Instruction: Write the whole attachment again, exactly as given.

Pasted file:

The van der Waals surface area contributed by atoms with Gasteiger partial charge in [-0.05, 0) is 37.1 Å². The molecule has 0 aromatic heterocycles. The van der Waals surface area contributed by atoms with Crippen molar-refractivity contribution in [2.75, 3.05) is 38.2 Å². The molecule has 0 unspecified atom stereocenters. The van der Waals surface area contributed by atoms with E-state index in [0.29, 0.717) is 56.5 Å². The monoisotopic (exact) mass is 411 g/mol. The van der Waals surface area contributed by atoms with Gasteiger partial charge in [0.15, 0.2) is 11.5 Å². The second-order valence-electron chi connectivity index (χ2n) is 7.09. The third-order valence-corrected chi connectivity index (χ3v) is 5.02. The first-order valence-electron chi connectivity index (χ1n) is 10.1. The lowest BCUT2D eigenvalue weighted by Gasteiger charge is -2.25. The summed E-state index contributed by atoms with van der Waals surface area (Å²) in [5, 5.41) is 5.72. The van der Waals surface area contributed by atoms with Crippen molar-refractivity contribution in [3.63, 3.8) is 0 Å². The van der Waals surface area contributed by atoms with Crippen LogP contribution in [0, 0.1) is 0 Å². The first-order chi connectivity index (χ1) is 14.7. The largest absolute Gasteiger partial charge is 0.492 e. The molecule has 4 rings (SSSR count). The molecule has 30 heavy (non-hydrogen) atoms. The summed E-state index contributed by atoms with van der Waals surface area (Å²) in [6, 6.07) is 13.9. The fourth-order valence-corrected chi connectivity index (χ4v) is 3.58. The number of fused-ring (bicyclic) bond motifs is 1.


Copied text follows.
The van der Waals surface area contributed by atoms with Gasteiger partial charge in [-0.05, 0) is 37.1 Å². The molecule has 0 aromatic heterocycles. The van der Waals surface area contributed by atoms with Crippen molar-refractivity contribution in [2.75, 3.05) is 38.2 Å². The molecule has 0 unspecified atom stereocenters. The van der Waals surface area contributed by atoms with E-state index in [0.29, 0.717) is 56.5 Å². The monoisotopic (exact) mass is 411 g/mol. The van der Waals surface area contributed by atoms with Gasteiger partial charge in [0.15, 0.2) is 11.5 Å². The second-order valence-electron chi connectivity index (χ2n) is 7.09. The third-order valence-corrected chi connectivity index (χ3v) is 5.02. The first-order valence-electron chi connectivity index (χ1n) is 10.1. The lowest BCUT2D eigenvalue weighted by Gasteiger charge is -2.25. The summed E-state index contributed by atoms with van der Waals surface area (Å²) in [5, 5.41) is 5.72. The van der Waals surface area contributed by atoms with Crippen molar-refractivity contribution in [3.63, 3.8) is 0 Å². The van der Waals surface area contributed by atoms with Crippen LogP contribution in [0, 0.1) is 0 Å². The first-order chi connectivity index (χ1) is 14.7. The largest absolute Gasteiger partial charge is 0.492 e. The molecule has 4 rings (SSSR count). The molecule has 30 heavy (non-hydrogen) atoms. The summed E-state index contributed by atoms with van der Waals surface area (Å²) in [6, 6.07) is 13.9. The fourth-order valence-corrected chi connectivity index (χ4v) is 3.58. The number of fused-ring (bicyclic) bond motifs is 1.